adventures in dysthymia

Wednesday, May 09, 2012

Stuff Up in Space

Having reread ‘A Princess of Mars’ a little while ago, I got the urge to revisit all the Burrough’s Barsoom books. Alas, although I had them all at one point – from my teens, actually – they were among the volumes I lost in the ‘Storm of the Century’ flood in ‘93.

So, seeing the entire oeuvre being remaindered in the Edward R Hamilton catalog, I ordered it: three thick paperbacks put out by Disney to accompany the ‘John Carter’ movie.

It is unlikely I shall write reviews of them. They are, as I remember, all entertaining (though some more than others, naturally) but a review of one pretty much covers the entire series.

* * *

In other news about spending money, I have someone coming, at last, to take down the giant oak. It had to be done, even if it goes over a couple thousand to remove it. If nothing else, it should improve my television reception!

I’ll try to take some pics during the felling.

It will also give me a new large area to plant stuff. Pear trees, probably, maybe figs. It could be a good spot for a veggie garden too.

The other trees, I can ring and/or take down myself. That’s among my many projects for this year.

* * *

And yet more: I’ve finally given up on trying to deal with my execrable dial-up connection and ordered satellite internet. Pricey compared to DSL but I can’t wait forever for AT&T to make that available. It’s considerably faster than DSL as well, which is pretty much what finally decided me.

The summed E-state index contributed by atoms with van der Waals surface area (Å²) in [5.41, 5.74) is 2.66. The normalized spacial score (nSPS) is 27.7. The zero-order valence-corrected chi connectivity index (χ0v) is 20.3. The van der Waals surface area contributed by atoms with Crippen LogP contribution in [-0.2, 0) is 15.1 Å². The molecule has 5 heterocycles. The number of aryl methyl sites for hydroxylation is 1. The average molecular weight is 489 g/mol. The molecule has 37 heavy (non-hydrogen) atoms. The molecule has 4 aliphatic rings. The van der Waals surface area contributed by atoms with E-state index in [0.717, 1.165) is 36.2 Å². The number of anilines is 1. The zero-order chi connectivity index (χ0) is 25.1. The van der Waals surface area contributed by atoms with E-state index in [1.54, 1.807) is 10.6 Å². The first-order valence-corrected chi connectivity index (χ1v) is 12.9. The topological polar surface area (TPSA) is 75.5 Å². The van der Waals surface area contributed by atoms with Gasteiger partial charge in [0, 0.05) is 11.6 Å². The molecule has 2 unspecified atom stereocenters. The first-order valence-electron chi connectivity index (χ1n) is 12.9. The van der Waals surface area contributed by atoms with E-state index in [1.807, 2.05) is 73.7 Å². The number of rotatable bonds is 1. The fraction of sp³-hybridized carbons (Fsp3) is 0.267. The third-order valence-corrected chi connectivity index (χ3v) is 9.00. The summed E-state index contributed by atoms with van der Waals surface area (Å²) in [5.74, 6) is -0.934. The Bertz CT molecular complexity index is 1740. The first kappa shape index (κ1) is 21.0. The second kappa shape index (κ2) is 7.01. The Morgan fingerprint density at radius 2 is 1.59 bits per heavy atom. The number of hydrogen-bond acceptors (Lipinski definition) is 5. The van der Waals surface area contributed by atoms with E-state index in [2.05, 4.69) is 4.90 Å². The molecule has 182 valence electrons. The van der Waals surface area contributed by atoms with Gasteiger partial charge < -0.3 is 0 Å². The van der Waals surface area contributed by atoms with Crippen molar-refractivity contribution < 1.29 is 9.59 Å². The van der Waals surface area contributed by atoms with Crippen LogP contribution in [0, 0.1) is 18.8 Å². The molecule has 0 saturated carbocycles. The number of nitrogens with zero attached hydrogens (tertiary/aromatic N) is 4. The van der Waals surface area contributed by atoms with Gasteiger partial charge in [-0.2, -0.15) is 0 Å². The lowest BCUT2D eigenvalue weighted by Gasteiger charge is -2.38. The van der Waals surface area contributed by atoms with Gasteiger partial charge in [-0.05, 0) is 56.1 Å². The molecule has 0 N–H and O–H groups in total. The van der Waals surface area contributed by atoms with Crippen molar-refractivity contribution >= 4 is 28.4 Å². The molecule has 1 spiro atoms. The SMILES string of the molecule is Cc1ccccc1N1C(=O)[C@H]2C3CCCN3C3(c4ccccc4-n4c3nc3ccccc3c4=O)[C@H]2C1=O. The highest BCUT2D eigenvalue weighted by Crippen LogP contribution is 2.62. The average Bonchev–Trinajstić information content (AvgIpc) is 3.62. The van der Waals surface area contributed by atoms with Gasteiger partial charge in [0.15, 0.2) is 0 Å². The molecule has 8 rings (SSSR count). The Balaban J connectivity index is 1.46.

Yes, the upload is not nearly as fast as the download (but still pretty good), yes, there is a data limit (which I am highly unlikely to exceed), yes, it can be iffy in stormy weather. It’s still better than what I’m putting up with now. I am trying to do business (of a sort) online, after all, so I can justify it as a necessary expense.

So, goodbye to NetZero. And, perhaps, goodbye to a land line altogether in a while. I can’t do the internet phone thing very well over satellite but I could get by with less cost by just getting the cheapest prepaid cell available. I call almost no one, anyway.

If I ever begin to travel again, someday, the cell phone would be useful. Not necessary – after all, I’ve gotten by my whole life without one – but useful. We’ll see about that.

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